BY KONNER METZ
Managing Sports Editor
This article will be published in The Review’s special magazine issue, set to be available on campus starting the week of April 24.
Jasmine Dickey is still defying the odds.
One year removed from her final game in a Delaware uniform, her professional career is flourishing overseas and in the homeland.
Many WNBA Draft late-rounders or mid-major stars in college fizzle out early on, but Dickey – who was drafted by the Dallas Wings in the third round as the 30th selection in 2022 – is instead making her mark professionally.
It all clicked for the former Delaware phenom at the first day of Wings training camp last spring.
“I saw the girls and then at the end of practice, my coach said that she was very impressed by my defense,” Dickey said. “We were in the huddle and she just pretty much announced it.
“I already had that motivation because I was there. I’m already the underdog in a sense. I always had that underdog mentality. [They’re] probably like, ‘Alright she made the cut but we don’t really know where she is, she comes from a mid-major, whatever.’ So after putting in that work for the first day of training camp and then getting that praise in the middle of the huddle, it was my ticket in.”
She’s still on the Wings roster as a reserve and plays overseas in Italy for an Italy-Serie A1 team, Crema, averaging 13.1 points and 6.3 rebounds per game. But the realization of a dream all started last April.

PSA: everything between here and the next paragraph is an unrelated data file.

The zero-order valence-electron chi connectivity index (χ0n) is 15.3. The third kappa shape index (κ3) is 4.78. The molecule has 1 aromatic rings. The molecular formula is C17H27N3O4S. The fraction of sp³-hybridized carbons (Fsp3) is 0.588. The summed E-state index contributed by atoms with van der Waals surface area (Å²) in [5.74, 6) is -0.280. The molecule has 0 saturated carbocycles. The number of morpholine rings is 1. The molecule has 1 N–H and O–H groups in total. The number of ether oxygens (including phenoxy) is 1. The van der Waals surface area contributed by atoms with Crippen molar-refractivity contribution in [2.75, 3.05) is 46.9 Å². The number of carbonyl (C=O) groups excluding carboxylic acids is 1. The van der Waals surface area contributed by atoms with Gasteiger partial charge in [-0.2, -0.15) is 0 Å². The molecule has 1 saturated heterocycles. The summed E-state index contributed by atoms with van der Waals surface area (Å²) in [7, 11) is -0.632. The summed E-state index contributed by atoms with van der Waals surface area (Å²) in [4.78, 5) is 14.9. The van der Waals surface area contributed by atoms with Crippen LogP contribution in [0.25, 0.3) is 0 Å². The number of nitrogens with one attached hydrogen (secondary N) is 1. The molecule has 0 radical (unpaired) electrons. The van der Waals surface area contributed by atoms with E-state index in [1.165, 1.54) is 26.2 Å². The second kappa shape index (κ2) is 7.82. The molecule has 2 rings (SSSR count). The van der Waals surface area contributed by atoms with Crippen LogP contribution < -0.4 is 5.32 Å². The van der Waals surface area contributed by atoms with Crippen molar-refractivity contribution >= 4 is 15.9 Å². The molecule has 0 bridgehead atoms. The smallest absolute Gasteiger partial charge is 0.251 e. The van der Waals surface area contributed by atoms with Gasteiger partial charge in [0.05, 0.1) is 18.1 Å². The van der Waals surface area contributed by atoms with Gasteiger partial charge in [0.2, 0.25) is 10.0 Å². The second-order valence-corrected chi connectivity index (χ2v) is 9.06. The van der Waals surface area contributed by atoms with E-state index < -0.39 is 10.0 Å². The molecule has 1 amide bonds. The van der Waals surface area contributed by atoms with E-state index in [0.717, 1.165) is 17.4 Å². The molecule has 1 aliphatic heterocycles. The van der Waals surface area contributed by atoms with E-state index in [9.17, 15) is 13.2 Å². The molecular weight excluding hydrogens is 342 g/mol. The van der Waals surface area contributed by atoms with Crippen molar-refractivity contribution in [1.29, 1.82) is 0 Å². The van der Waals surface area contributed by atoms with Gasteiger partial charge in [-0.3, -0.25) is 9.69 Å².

Dickey entered the draft coming off of two Colonial Athletic Association (CAA) Player of the Year seasons for the Blue Hens. She provided Delaware fans with memorable performances throughout her career, such as a career-high 52-point showing in February 2022 or her 27-point, 18-rebound double-double in 2022’s CAA Championship.
Along with the conference trophy, Dickey’s monster performance helped Delaware clinch a berth in the NCAA tournament, where she scored 31 points in a first-round loss to No. 4 Maryland. However, not even 30 days passed between her final college game and draft day.
Compared to the men’s side where draft prospects have a handful of months before the regular season starts, the WNBA begins in May, just about two months after most women’s teams close out their campaigns.
After starting 31 games in her senior season, Dickey had less than a month to prepare for the draft, and upon being selected by the Wings, immediately flew down to Dallas for training camp and the preseason.
“This is what I worked hard for so I just got to not even think about being tired,” Dickey said. “This is what I want to do. It didn’t really affect me so much physically because mentally I was like, I’m not even gonna think about the physical part of it, I’m just going to lock in.